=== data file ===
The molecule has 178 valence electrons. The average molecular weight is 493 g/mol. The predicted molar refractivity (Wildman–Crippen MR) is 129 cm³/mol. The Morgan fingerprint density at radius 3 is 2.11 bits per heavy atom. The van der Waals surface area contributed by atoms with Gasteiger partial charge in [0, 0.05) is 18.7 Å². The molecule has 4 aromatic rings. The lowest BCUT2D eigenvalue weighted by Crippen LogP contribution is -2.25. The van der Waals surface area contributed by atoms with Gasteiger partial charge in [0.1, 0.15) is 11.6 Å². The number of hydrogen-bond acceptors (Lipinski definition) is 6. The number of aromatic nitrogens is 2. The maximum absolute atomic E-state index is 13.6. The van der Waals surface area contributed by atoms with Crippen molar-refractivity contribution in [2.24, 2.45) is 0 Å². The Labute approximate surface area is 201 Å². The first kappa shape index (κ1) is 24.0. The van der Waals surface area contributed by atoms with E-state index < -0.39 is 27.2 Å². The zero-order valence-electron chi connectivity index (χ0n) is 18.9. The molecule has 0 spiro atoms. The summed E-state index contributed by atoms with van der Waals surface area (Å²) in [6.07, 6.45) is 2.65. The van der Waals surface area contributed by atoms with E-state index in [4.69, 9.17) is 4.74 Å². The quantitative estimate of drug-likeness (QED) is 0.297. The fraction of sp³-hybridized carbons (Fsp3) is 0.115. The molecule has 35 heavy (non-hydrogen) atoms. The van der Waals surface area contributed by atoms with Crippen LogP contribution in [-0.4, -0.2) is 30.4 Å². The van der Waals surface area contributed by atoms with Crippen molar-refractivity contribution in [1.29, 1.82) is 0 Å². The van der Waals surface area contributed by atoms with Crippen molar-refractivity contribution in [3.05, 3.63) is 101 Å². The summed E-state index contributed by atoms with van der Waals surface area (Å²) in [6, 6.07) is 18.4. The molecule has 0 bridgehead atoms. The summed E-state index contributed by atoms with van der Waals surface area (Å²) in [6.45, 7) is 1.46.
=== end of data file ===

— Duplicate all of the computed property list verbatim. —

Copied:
The molecule has 178 valence electrons. The average molecular weight is 493 g/mol. The predicted molar refractivity (Wildman–Crippen MR) is 129 cm³/mol. The Morgan fingerprint density at radius 3 is 2.11 bits per heavy atom. The van der Waals surface area contributed by atoms with Gasteiger partial charge in [0, 0.05) is 18.7 Å². The molecule has 4 aromatic rings. The lowest BCUT2D eigenvalue weighted by Crippen LogP contribution is -2.25. The van der Waals surface area contributed by atoms with Gasteiger partial charge in [0.1, 0.15) is 11.6 Å². The number of hydrogen-bond acceptors (Lipinski definition) is 6. The number of aromatic nitrogens is 2. The maximum absolute atomic E-state index is 13.6. The van der Waals surface area contributed by atoms with Crippen molar-refractivity contribution in [2.24, 2.45) is 0 Å². The Labute approximate surface area is 201 Å². The first kappa shape index (κ1) is 24.0. The van der Waals surface area contributed by atoms with E-state index < -0.39 is 27.2 Å². The zero-order valence-electron chi connectivity index (χ0n) is 18.9. The molecule has 0 spiro atoms. The summed E-state index contributed by atoms with van der Waals surface area (Å²) in [6.07, 6.45) is 2.65. The van der Waals surface area contributed by atoms with E-state index in [4.69, 9.17) is 4.74 Å². The quantitative estimate of drug-likeness (QED) is 0.297. The fraction of sp³-hybridized carbons (Fsp3) is 0.115. The molecule has 35 heavy (non-hydrogen) atoms. The van der Waals surface area contributed by atoms with Crippen LogP contribution in [-0.4, -0.2) is 30.4 Å². The van der Waals surface area contributed by atoms with Crippen molar-refractivity contribution in [1.29, 1.82) is 0 Å². The van der Waals surface area contributed by atoms with Crippen molar-refractivity contribution in [3.05, 3.63) is 101 Å². The summed E-state index contributed by atoms with van der Waals surface area (Å²) in [6, 6.07) is 18.4. The molecule has 0 bridgehead atoms. The summed E-state index contributed by atoms with van der Waals surface area (Å²) in [6.45, 7) is 1.46.